In Hopewell Township, N.J., the veterans of American Legion Post 339 have put their building up for sale. "Today's vets don't come out," 82-year old Jim Hall told The Times of Trenton last month. The post is down from 425 paying members in the 1960s and '70s to 202 this year; only about a dozen regularly attend.
But it's America that has changed, not vets.
Since 1970, the population of the United States has grown by about 50 percent, from roughly 200 million to 300 million. Over the same period, the number of active-duty armed forces has fallen approximately 50 percent, from 3 million to 1.4 million. A far smaller percentage of the citizenry now serves in the military.
Whereas in 1969 13 percent of Americans were veterans, in 2007 only 8 percent of us were.
Even more important than these general demographic shifts is the change wrought by the end of the draft in 1973. Until then, military service was distributed pretty evenly across regions. But that is no longer true. The residential patterns for current veterans and the patterns of state-level contributions of new recruits to the all-volunteer military have a distinct geographic tilt. And tellingly, the map of military service since 1973 aligns closely with electoral maps distinguishing red from blue states.
In 1969, the 10 states with the highest percentage of veterans were, in order: Wyoming, Pennsylvania, West Virginia, California, Oregon, New Jersey, Massachusetts, Ohio, Connecticut and Illinois.
In 2007, the 10 states with the highest percentage of post-Vietnam-era veterans were, in order: Alaska, Virginia, Hawaii, Washington, Wyoming, Maine, South Carolina, Montana, Maryland and Georgia.
Over the past four decades, which states have disappeared from the top 10? California, New Jersey, Massachusetts and Illinois, all big blue states that have voted Democratic in the past five presidential elections. These states and another blue state, New York, which ranked 12th in 1969, are among the 10 states with the lowest number of post-Vietnam vets per capita. New Jersey comes in 50th of the 50 states; just 1 percent of current residents have served in the military since Vietnam.
Little wonder Jim Hall's American Legion post is fading away.
This is not simply an issue of people retiring to warm states such as Florida, Georgia and Texas. A 2005 Heritage Foundation analysis of Defense Department and census data on enlistments found that Montana, Alaska, Florida, Wyoming, Maine and Texas send the most young people per capita to the military. The states with the lowest contribution rates? Rhode Island, Massachusetts, Connecticut, New Jersey and New York.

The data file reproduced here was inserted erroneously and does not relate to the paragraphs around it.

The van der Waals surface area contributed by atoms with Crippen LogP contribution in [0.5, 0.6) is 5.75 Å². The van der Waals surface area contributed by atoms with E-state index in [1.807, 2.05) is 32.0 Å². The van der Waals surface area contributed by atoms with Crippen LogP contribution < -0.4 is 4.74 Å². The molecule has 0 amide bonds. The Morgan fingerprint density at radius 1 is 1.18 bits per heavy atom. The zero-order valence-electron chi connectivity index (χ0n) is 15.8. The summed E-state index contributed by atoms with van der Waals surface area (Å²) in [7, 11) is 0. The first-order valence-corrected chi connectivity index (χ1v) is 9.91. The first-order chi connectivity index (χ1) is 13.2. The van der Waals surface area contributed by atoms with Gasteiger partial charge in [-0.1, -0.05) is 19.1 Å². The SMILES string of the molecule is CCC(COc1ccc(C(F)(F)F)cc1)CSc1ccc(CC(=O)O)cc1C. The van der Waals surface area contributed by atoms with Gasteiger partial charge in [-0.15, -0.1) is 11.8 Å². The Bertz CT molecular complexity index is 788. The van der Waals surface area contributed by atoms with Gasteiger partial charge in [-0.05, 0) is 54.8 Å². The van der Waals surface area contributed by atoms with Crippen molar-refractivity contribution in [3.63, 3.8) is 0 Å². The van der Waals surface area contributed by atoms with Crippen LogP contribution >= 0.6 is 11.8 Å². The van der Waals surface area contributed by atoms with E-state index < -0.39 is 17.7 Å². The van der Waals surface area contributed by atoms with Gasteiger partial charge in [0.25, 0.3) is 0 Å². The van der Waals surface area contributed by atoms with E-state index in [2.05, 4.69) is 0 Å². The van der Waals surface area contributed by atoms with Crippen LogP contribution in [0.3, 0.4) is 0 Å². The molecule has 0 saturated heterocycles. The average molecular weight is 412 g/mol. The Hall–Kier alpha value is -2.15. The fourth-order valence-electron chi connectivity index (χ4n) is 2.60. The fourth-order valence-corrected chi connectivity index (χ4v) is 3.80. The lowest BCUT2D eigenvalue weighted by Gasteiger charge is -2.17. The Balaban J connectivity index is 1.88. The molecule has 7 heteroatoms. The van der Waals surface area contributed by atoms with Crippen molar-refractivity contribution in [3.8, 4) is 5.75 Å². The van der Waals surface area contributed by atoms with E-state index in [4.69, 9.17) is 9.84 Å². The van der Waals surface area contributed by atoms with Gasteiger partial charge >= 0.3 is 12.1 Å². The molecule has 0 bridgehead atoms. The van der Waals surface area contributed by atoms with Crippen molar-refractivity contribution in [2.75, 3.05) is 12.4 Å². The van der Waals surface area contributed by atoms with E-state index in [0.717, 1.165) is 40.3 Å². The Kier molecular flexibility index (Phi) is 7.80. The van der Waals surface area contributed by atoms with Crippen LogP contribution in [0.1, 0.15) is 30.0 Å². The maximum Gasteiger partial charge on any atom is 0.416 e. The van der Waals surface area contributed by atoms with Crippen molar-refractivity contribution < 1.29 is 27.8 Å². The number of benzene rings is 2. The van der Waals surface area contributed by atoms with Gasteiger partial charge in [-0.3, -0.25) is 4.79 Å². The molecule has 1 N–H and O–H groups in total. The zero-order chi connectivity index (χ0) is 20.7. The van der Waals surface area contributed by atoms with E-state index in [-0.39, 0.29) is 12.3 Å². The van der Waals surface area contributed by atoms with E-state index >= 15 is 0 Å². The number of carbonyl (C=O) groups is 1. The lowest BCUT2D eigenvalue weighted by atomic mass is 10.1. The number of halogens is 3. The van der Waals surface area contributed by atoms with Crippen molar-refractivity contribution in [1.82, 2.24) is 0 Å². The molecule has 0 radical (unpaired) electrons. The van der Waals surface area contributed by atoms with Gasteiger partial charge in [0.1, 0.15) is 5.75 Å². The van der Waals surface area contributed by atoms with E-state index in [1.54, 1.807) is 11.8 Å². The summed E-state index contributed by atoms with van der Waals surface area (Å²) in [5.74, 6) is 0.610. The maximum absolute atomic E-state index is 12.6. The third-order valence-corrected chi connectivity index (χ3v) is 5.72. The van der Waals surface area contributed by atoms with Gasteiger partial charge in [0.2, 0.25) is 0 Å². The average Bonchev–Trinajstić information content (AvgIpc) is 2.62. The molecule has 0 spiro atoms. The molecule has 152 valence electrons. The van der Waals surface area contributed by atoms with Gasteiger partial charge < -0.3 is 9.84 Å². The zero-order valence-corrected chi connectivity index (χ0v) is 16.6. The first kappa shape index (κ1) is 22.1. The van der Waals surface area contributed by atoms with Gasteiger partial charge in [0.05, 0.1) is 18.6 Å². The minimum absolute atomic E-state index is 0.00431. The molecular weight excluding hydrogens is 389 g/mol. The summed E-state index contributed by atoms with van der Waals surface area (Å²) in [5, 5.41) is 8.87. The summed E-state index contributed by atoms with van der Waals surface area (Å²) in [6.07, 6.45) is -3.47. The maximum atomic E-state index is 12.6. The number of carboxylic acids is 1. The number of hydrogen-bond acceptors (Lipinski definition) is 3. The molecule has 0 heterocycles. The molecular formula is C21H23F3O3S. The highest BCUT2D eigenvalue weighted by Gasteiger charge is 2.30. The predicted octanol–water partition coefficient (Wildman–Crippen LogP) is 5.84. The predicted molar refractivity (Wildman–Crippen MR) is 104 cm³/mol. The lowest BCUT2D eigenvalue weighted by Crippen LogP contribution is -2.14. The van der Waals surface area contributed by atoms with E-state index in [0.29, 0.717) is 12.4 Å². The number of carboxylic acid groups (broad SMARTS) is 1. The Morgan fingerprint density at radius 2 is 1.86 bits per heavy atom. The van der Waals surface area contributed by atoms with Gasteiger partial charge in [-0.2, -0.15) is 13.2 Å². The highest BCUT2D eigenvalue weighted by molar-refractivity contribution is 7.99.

What's clear from the data is that a major national institution, the U.S. military, now has tighter connections to some regions of the country than others.
And we can't simply treat the uneven pattern of military service as an insignificant reflection of the cultural differences that characterize different regions of this diverse country. Military institutions across nations and throughout time have always been important creators of culture. They strive to develop unbreakable bonds of solidarity among their members based on shared values, experiences and outlooks. In this country, the military's leadership role in racial integration has been understood in just this way.
The issue now is not racial integration but cultural separation. If young people from different regions and social backgrounds either enter or steer clear of the armed forces, military service will become, over time, an experience that doesn't ease but exacerbates pre-existing cultural differences. Is the all-volunteer military already having this effect?
I spotted the link between military service and regional partisan divisions when I was researching not military history but Internet political communication. After spending time on political Web sites of the right and left, I noticed that posts on right-leaning sites often employed military lingo -- habits of developing monikers and jingles and of using the vocabulary of military tactics and strategy. Left-leaning sites, in contrast, mostly lacked any easily recognizable features of military language.
This is one sign that our public sphere already suffers from a division between military and non-military cultures. The division is not trivial, and without institutional change it is likely to be durable.
During the recent presidential campaign, both Barack Obama and John McCain called for restoring idealism and rededicating citizenship to service. Doing so would require paying attention to the fact that the all-volunteer military has dramatically segmented American experience.
It is time to think seriously about a structure for national service -- both military and non-military -- that could successfully integrate young people from different regions of the country so that they will come, at least, to understand each other. We need to weave a fabric of shared citizenship anew.
Danielle Allen is the UPS Foundation Professor of social science at the Institute for Advanced Study in Princeton, N.J.